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Title: Guess my vote: a study of opacity and information flow in voting systems
Authors: Peacock, Thea
Issue Date: 2006
Publisher: Newcastle University
Abstract: With an overall theme of information flow, this thesis has two main strands. In the first part of the thesis, I review existing information flow properties, highlighting a recent definition known as opacity [25]. Intuitively, a predicate cP is opaque if for every run in which cP is true, there exists an indistinguishable run in which it is false, where a run can be regarded as a sequence of events. Hence, the observer is never able to establish the truth of cPo The predicate cP can be defined according to requirements of the system, giving opacity a great deal of flexibility and versatility. Opacity is then studied in relation to several well-known definitions for information flow. As will be shown, several of these properties can be cast as variations of opacity, while others have a relationship by implication with the opacity property [139]. This demonstrates the flexibility of opacity, at the same time establishing its distinct character. In the second part of the thesis, I investigate information flow in voting systems. Pret a Voter [36] is the main exemplar, and is compared to other schemes in the case study. I first analyse information flow in Pret a Voter and the FOO scheme [59], concentrating on the core protocols. The aim is to investigate the security requirements of each scheme, and the extent to which they can be captured using opacity. I then discuss a systems-based analysis of Pret a Voter [163], which adapts and extends an earlier analysis of the Chaum [35] and Neff [131]' [132]' [133] schemes in [92]. Although this analysis has identified several potential vulnerabilities, it cannot be regarded as systematic, and a more rigorous approach may be necessary. It is possible that a combination of the information flow and systems- based analyses might be the answer. The analysis of coercion-resistance, which is performed on Pret a Voter and the FOO scheme, may exemplify this more systematic approach. Receipt-freeness usually means that the voter is unable to construct a proof of her vote. Coercion-resistance is a stronger property in that it accounts for the possibility of interaction between the coercer and the voter during protocol execution. It appears that the opacity property is ideally suited to expressing the requirements for coercion-resistance in each scheme. A formal definition of receipt-freeness cast as a variation of opacity is proposed [138], together with suggestions on how it might be reinforced to capture coercion-resistance. In total, the thesis demonstrates the remarkable flexibility of opacity, both in expressing differing security requirements and as a tool for security analysis. This work lays the groundwork for future enhancement of the opacity framework.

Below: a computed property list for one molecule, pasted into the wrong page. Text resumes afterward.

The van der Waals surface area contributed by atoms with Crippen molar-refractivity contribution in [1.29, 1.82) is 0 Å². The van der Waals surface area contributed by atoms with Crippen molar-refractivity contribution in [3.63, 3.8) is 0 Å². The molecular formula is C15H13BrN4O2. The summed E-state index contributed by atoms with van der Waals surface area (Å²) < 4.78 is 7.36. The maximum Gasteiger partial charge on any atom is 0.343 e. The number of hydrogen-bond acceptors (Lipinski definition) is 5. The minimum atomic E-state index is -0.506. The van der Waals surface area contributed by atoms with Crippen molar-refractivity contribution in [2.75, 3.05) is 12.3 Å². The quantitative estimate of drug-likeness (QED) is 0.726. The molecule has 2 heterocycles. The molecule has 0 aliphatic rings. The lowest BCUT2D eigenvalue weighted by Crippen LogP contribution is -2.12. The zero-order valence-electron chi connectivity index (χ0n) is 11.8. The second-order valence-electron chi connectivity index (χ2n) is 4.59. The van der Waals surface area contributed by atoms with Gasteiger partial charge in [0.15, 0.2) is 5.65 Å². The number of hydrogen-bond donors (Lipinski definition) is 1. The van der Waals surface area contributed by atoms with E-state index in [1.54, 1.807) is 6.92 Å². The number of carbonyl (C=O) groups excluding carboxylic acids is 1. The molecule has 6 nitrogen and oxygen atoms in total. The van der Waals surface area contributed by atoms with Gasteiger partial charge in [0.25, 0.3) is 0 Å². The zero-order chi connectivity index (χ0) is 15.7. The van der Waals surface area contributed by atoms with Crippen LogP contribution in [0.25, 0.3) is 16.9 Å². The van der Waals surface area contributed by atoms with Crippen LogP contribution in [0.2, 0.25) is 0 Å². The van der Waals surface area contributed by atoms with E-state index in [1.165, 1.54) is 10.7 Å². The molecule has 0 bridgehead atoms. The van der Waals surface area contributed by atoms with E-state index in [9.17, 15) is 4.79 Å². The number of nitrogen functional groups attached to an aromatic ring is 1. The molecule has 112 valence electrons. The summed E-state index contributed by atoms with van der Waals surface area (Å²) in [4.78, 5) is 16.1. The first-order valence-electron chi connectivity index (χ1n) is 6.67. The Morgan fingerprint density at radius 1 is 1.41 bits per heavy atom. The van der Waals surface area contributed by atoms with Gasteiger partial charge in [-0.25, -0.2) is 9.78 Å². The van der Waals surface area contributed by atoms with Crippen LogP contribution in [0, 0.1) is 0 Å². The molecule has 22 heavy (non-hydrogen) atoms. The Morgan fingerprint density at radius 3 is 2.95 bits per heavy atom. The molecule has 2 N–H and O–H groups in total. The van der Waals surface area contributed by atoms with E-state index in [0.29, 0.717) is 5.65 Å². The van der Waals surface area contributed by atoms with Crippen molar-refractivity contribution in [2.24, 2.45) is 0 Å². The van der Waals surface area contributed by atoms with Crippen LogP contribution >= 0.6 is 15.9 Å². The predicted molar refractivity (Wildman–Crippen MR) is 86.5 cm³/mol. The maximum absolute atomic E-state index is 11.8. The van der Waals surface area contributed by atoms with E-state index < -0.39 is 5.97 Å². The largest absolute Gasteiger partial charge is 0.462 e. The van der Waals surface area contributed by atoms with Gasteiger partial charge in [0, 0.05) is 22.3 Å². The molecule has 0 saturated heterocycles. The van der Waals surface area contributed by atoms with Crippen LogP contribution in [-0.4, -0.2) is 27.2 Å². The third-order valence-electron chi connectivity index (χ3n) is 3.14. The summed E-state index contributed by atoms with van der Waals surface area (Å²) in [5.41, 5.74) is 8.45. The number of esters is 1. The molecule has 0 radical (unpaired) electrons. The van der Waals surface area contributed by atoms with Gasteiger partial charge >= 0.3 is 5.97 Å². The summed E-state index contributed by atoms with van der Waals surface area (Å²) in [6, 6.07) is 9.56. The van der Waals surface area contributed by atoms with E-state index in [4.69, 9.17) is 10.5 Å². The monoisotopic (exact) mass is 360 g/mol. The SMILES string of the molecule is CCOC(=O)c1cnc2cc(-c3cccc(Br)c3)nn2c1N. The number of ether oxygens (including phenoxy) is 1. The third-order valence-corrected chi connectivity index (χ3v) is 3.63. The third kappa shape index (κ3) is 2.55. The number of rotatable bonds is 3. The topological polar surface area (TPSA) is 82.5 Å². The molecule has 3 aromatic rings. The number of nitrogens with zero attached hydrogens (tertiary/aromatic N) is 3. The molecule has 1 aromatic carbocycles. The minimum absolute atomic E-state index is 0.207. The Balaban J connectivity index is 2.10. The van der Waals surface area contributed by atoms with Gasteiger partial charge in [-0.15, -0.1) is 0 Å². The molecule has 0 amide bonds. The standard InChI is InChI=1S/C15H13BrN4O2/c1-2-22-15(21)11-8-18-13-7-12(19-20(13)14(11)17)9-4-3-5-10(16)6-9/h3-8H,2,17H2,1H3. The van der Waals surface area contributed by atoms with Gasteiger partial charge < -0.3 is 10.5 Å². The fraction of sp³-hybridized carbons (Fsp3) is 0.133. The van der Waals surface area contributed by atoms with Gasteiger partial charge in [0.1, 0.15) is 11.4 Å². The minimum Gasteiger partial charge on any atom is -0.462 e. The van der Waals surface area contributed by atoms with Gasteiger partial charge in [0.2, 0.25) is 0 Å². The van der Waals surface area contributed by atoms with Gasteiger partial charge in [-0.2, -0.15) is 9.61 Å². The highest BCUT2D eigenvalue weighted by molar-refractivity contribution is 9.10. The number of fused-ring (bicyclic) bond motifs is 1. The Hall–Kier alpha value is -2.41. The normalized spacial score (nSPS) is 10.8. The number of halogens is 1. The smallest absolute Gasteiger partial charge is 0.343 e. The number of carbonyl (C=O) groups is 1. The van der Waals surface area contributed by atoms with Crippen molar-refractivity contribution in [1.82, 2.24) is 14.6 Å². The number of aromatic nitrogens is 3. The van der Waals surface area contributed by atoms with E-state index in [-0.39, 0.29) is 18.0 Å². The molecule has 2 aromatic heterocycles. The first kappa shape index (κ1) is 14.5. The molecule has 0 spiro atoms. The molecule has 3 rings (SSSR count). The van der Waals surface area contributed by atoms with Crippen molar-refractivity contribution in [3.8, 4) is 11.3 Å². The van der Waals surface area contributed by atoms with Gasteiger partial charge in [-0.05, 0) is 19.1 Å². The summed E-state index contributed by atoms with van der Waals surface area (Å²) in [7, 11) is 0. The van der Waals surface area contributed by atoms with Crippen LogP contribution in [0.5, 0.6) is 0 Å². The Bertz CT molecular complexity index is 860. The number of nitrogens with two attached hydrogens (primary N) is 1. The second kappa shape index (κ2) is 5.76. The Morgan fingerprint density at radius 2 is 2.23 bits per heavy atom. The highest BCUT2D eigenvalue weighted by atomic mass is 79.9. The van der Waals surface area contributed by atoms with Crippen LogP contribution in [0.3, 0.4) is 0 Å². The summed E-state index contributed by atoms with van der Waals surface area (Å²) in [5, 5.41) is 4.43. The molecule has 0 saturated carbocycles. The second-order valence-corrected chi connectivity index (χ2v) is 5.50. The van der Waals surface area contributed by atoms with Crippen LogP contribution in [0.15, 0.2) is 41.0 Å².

Description: PhD Thesis
Appears in Collections:School of Computing Science

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